Furthermore, the hand holding the wrist might be that of an overexcited, but slightly drunk father who cannot maintain his balance independently and thus relies on his son for some aid. drunken

Regarding the mother's frowning countenance, one might argue that it serves as a proof that there is no fatherly aggression directed at the son. The act of frowning signifies that the mother was feeling both displeasure or anger. These are not characteristics of a vulnerable and defenseless mother who cares about her son. If the poem was describing an act of aggression, a loving mother would most certainly not be frowning at the sight of her sibling being beaten, but instead would be crying, sobbing and asking for her husband to stop. How could a loving mother who sees her child being banged on the head, simply frown Question

Luisa's interpretation is valid and I totally agree with it. But, the above interpretation is also valid and I do agree with it as well. What I want to point out is that there is no absolute truth when it comes to this poem. affraid
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Re: fourth poem (finally!!)

Post  Luisa on Sat May 30, 2009 9:37 pm

Rapha, your counterarguments should totally be considered. I really don't know what exactly to make out of this poem, even though, as I posted in my second comment, it does make me feel somewhat nostalgic. By the way, adding to the different interpretation you shared, the mother's countenance that did not "unfrown itself" can also be a result from the pans that slid from the kitchen shelf, which makes it perfectly plausible for her to be showing her disapproval regarding the mess the father and the child were making. cheers
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Re: fourth poem (finally!!)

Post  Bia on Sun May 31, 2009 11:54 am

Mai, I do agree with you, that to a certain extent, the boy suffers because of his father's alcoholism. However in my opinion, the young boy doesn't really have the "capacity" to understand what his father has, because of his age and innocence. Therefore, for him, everything (in relation to his father's drunkness) seems like a "dream" or a dance. I also believe, that even though the father drinks, he has sincere feelings towards his son- this is another reason for the waltz "analogy" (let's say the feeling makes the message more poetic, just like the dance).
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Re: fourth poem (finally!!)

Post  leitz on Sun May 31, 2009 12:11 pm

Changing my opinion from the first response, I partially agree with Bia's first comment when she states that the son feels affection for his father. The "hung on like death" that I interpreted as being negative earlier, I now believe shows the persistence in gaining recognition from his father, who despite having whiskey on his breath, still has his son's affection. The father makes the waltzing difficult with his drunkenness, missing steps, scratching and beating his son with out even noticing, but despite this, the boy, out of love for his father, "still clings on" as he is taken off to bed. The way the father treats the boy seems as if the latter were simply a stranger, simply danced with not caring about the consequences, so the son searches to gain recognition and love through his persistent love and attention.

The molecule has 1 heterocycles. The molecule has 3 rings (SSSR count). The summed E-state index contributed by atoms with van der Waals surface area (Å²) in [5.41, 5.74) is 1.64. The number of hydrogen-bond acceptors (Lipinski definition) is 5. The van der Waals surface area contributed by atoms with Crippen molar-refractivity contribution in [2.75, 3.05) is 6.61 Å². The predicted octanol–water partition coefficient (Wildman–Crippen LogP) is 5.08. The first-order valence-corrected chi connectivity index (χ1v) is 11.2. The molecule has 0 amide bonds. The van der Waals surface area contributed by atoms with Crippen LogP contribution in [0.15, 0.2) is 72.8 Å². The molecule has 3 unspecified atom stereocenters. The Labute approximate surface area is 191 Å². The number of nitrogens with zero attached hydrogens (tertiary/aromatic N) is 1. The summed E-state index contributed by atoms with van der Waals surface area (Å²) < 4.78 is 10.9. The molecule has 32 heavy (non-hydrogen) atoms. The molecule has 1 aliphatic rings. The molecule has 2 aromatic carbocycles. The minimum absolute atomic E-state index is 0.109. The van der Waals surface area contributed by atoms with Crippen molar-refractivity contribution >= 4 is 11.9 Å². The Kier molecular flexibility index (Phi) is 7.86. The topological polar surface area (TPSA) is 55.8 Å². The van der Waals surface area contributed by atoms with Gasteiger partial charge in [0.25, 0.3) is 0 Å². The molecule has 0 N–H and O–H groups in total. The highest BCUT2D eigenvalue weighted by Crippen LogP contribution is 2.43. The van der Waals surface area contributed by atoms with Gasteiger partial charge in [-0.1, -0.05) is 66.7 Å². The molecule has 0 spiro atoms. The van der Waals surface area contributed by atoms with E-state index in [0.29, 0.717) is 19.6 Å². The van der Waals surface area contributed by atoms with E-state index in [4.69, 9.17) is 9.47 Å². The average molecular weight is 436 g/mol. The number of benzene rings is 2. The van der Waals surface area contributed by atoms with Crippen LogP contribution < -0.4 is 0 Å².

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Re: fourth poem (finally!!)

Post  Teixeira on Sun May 31, 2009 12:34 pm

I agree completely with Ana when she states that the ambiguity in this poem does not allow anything to be affirmed with certainty. Yet, for me, the last image has a lot of significance. The fact that the son is still clinging to the father's shirt demonstrates how whatever has happened is not considered a negative experience to the son. However, the negative incites such as holding on like death contradict this sensation that the last image creates. Therefore, what I believe is that, depending on what calls the attention of the reader, the interpretations vary. In my case, the last image was the one that gave me the whole feeling of the poem, while for other people the negative aspects are presented with more enphasis. This way, one can observe how the diction of this poem is essencial for the creation of a portrayal of what is being expressed by the author. Whatever words the reader choose to give enphasis are the ones to determine his feeling towards the poem as whole. Therefore, agreeing even more with Ana, this is the beauty of ambiguity. xD

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Re: fourth poem (finally!!)

Post  Mai on Sun May 31, 2009 4:19 pm

One thing that we must notice is that no poem has a right or wrong interpretation, like Ms.B always told us, as long as we provide enough evidence, any kind of view can be extracted from any poem. So, Rapha, there is never an "absolute truth" when it comes to poetry. rabbit